ESCUINTLA, Guatemala -- A long-simmering volcano exploded into a series of powerful eruptions outside one of Guatemala's most famous tourist attractions Thursday, hurling thick clouds of ash nearly two miles high, spewing rivers of lava down its flanks and prompting evacuation orders for more than 33,000 people from surrounding communities.
Guatemala's head of emergency evacuations, Sergio Cabanas, said the evacuees were ordered to leave some 17 villages around the Volcan del Fuego, which sits about six miles southwest from the colonial city of Antigua, home to 45,000 people. The ash was blowing south-southeast and authorities said the tourist center of the country was not currently in danger, although they expected the eruption to last for at least 12 more hours.
Hundreds of cars, trucks and buses, completely blanketed with charcoal gray cash, sped away from the volcano along the a two-lane paved highway toward Guatemala City. Dozens of people crammed into the backs of trucks. Thick clouds of ash reduced visibility to less than 10 feet in the area of sugarcane fields surrounding the volcano. The elderly, women and children filled old school buses and ambulances that carried them from the area.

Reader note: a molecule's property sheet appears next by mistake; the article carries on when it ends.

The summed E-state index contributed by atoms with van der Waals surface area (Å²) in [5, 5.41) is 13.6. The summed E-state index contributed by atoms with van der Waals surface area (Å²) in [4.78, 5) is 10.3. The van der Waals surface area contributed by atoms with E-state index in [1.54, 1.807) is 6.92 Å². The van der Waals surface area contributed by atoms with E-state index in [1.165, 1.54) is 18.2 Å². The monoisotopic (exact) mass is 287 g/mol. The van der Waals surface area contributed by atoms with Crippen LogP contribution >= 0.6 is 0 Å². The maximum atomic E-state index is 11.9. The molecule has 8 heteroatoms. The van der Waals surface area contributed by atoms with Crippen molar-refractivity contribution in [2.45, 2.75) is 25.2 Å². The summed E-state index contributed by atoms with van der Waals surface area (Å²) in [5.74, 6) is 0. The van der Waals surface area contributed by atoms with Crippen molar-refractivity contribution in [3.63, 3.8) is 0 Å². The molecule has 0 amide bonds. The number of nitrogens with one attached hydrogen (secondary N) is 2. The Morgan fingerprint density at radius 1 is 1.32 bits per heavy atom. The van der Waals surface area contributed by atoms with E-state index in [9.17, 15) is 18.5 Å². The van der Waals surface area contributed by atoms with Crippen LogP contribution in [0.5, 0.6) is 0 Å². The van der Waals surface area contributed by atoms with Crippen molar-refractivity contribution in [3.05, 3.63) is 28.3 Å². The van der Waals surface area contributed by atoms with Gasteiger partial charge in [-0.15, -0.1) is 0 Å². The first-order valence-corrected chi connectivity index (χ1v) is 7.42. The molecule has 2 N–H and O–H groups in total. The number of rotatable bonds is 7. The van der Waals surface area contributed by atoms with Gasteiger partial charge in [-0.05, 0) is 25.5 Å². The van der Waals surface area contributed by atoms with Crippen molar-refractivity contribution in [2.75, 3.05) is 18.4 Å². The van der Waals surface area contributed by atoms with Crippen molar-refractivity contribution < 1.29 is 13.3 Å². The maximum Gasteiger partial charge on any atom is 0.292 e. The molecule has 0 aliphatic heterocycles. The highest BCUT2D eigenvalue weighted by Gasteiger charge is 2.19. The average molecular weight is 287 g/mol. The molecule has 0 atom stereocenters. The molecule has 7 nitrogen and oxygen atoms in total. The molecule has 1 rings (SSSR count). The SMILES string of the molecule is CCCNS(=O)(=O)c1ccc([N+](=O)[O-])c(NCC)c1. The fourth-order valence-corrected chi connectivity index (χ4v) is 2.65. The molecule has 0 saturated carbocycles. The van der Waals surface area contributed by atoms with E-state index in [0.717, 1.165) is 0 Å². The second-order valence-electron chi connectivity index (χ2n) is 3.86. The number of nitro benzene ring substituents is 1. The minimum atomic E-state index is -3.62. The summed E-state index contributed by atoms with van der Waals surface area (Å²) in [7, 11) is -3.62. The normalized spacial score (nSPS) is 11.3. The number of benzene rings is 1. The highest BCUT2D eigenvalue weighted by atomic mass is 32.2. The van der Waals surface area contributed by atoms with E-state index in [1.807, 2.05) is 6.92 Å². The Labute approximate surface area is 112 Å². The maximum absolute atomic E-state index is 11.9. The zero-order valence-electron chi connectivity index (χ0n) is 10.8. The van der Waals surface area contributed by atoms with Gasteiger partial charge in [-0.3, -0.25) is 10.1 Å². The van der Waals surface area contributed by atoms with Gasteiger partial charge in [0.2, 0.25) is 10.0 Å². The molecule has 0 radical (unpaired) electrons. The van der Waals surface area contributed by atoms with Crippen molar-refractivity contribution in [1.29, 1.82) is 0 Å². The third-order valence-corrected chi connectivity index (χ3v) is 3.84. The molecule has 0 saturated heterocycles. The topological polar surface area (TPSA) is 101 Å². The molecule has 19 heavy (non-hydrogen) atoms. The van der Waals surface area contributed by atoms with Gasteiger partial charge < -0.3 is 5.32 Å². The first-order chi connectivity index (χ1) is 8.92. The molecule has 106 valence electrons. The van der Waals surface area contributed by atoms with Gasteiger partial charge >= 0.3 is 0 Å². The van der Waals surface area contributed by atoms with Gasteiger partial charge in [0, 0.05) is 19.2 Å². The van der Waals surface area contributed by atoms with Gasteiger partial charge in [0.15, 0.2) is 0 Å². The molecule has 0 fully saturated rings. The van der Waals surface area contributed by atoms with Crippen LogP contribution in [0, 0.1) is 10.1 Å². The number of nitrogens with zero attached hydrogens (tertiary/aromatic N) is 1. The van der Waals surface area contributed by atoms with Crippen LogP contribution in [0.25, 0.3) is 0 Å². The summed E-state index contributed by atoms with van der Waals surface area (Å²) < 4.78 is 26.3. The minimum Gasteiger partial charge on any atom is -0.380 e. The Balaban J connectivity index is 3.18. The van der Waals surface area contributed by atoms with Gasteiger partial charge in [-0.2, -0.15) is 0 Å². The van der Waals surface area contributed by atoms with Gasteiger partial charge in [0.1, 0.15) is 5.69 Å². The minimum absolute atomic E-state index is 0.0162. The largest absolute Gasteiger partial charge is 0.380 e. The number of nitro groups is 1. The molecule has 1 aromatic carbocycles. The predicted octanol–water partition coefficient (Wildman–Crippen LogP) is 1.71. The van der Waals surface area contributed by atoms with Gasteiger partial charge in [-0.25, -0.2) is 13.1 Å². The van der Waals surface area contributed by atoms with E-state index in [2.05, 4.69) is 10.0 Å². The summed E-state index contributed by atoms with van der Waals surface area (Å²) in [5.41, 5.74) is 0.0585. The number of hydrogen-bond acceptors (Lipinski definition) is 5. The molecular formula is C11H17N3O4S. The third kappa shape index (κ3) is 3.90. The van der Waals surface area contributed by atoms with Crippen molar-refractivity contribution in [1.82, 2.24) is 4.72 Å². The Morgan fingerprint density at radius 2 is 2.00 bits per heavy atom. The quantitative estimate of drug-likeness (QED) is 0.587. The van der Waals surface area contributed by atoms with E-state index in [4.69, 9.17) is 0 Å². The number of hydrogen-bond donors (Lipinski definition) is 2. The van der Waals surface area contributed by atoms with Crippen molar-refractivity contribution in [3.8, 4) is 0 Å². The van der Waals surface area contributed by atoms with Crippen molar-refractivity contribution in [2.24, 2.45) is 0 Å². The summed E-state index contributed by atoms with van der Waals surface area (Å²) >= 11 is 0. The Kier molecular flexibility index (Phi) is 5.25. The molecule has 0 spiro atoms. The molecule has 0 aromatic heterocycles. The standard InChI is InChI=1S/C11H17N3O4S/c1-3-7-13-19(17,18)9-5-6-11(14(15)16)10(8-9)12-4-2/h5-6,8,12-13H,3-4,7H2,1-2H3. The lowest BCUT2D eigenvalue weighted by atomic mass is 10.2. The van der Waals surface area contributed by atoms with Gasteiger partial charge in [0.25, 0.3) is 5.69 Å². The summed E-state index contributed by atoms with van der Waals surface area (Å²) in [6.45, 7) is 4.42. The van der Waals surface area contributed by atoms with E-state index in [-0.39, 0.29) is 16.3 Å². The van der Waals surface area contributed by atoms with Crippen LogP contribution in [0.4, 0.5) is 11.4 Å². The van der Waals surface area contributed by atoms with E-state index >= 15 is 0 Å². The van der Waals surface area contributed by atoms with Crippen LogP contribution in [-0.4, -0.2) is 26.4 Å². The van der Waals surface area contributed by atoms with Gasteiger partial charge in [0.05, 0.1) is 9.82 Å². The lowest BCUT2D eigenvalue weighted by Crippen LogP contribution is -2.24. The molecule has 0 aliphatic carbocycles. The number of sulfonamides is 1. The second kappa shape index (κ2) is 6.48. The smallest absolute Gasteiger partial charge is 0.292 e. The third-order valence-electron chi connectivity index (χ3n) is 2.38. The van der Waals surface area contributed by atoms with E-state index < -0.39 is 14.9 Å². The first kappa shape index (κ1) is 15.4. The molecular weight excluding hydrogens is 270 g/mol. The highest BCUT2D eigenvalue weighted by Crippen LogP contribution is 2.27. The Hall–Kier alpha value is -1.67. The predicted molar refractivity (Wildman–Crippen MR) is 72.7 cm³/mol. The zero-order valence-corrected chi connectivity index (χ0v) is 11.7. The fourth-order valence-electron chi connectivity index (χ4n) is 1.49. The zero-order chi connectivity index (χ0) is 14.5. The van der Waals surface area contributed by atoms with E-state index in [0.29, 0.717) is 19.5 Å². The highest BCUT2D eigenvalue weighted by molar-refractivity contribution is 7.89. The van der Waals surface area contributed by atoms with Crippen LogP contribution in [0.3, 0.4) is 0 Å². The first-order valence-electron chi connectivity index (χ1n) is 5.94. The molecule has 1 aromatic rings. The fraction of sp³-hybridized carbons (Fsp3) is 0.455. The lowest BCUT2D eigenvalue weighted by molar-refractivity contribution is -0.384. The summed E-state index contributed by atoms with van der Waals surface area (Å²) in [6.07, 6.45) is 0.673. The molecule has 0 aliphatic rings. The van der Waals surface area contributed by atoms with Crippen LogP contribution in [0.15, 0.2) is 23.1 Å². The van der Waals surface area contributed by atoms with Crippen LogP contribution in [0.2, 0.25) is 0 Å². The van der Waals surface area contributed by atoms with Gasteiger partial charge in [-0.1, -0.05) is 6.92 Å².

The agency said lava rolled nearly 2,000 feet down slopes billowing with ash around the Volcan del Fuego, a 12,346-foot-high volcano whose name translates as "Volcano of Fire."
"A paroxysm of an eruption is taking place, a great volcanic eruption,
He said extremely hot gases were also rolling down the sides of the volcano, which was almost entirely wreathed in ash and smoke. The emergency agency warned that flights through the area could be affected.
There was a red alert, the highest level, south and southeast of the mountain, where, Chicna said, "it's almost in total darkness."
He said ash was landing as far as 50 miles south of the volcano.
Teresa Marroquin, disaster coordinator for the Guatemalan Red Cross, said the organization had set up 10 emergency shelters and was sending hygiene kits and water.
"There are lots of respiratory problems and eye problems," she said.
Many of those living around the volcano are indigenous Kakchikeles people who live in relatively poor and isolated communities, and authorities said they expected to encounter difficulties in evacuating all the affected people from the area.